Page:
Page 1

Chapter

8 Cameras

Chapter8:

In this chapter, you will learn about cameras. Cameras are used in 3D software to allow users to quickly and easily create views of their designs. Properly used, cameras can add drama and focus the observer’s attention on points of interest.

Objective After completing this chapter, you will be able to: â–

Create and manipulate cameras to highlight aspects of your design

277


Lesson: Cameras Overview Cameras give you the ability to capture your design from vantage points that are of particular interest to the observer. The composition of your camera shots can add drama to your design and make it more favorable or desirable.

As you plan your camera shots, try to focus on what holds your attention, and what makes an image strong. Depending on what you would like to show a well composed camera shot will make a world of difference in an image. In addition to still images animating cameras provide the artist with the ability to add more information in a design presentation.

Objectives After completing this lesson, you will be able to: ■ ■

■ ■

278

Create and manipulate Target and Free cameras Frame a camera shot and work with camera parameters, such as lens size, aspect ratio, or extreme camera angles to create dynamic shots Work with different types of perspective, such as one, two, and three-point perspectives Understand how camera animation should be used in design

Chapter 8: Cameras


Camera Types You can use two different camera types to frame your shots: the Target camera and the Free camera.

Target Camera The Target camera has an associated object called a target, which acts as a focal point to the camera. By placing the target in a given spot or on a particular object, you ensure that the camera always looks at that object.

Free Camera A Free camera does not have an associated target and can roam and look in any direction you want. In that respect, you orient the camera manually.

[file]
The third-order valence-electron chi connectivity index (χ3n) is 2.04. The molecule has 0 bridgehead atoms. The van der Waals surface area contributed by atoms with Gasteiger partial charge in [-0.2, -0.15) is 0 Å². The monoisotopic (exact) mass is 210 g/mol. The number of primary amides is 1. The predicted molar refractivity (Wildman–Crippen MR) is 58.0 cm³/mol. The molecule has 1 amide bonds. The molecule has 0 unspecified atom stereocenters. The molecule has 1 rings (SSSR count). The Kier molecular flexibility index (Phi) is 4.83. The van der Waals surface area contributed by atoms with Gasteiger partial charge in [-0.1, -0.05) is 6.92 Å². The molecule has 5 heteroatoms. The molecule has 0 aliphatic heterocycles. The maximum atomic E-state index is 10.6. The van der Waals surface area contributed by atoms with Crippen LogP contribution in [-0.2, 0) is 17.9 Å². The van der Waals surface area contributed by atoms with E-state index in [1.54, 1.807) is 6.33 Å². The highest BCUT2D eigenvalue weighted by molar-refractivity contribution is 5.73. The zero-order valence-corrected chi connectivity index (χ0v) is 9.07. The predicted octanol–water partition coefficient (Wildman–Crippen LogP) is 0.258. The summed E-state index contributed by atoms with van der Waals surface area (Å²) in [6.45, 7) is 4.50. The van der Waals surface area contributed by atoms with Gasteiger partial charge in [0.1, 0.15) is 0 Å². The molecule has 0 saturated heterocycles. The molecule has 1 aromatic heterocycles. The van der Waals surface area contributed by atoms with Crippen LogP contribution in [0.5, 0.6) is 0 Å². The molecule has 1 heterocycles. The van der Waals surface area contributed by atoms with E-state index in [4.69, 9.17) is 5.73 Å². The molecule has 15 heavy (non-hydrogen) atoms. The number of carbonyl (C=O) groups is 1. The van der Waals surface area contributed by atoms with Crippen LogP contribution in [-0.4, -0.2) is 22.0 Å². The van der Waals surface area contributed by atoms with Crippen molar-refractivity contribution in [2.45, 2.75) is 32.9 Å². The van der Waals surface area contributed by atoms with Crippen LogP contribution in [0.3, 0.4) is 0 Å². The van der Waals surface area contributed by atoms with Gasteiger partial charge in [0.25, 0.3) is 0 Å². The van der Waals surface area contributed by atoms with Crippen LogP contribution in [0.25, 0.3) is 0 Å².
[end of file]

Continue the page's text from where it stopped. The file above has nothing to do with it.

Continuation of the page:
The camera type you use in a given situation depends largely on the action taking place and the camera shot you are trying to capture. You’ll learn how to create, position, and animate both camera types as you learn the theory associated with camera shots.

Camera Techniques When you start placing cameras in your scene, there are a set of guidelines or techniques that govern the quality of your camera shots, whether the camera is static or in motion.

Framing a Shot A basic set of conventions assigns names and guidelines to common types of shots, framing, and picture composition. The most basic shot types are the long shot, the medium shot, and the close-up.

Lesson: Cameras

â–

279


In some situations, you might use a more extreme camera shot to convey a particular feel for the story. For example, using an extreme close-up shot emphasizes emotions, such as fear or anger in a subject’s eyes. LS (Long Shot) The point of interest takes up the full height of the frame.

MS (Medium Shot) Shows part of the point of interest in enough detail to give an overall impression.

CU (Close-up) A feature or a part of the Object (hand, head, etc.) takes up the whole frame.

280

â–

Chapter 8: Cameras


A camera composition where the shot of the area of interest is framed by objects.

Camera Lenses In addition to positioning the camera in XYZ coordinates, you can also get closer or further away from a subject by modifying the camera lens. The camera lens is your entry point into the world you create in your 3D scene. It’s a tool you can use to define the relationship between a point of interest or objects to their environment. Different lenses have different personalities. The camera lens (or focal length) is expressed in millimeters (mm). A wide-angle lens (30mm or less) distorts the perspective by exaggerating the distance between foreground and background. The camera is closer to the action, which translates into greater “depth” in the shot. A long or telephoto lens (200mm or higher) compresses the depth of the image. Subjects or elements that are either close or far from the camera appear to lie at approximately the same distance. It allows very little or no perspective distortion. In a long-lens shot, the camera is at a considerable distance from the action. Wide-angle 28mm lens, the point of interest and buildings spread out in the distance.

Lesson: Cameras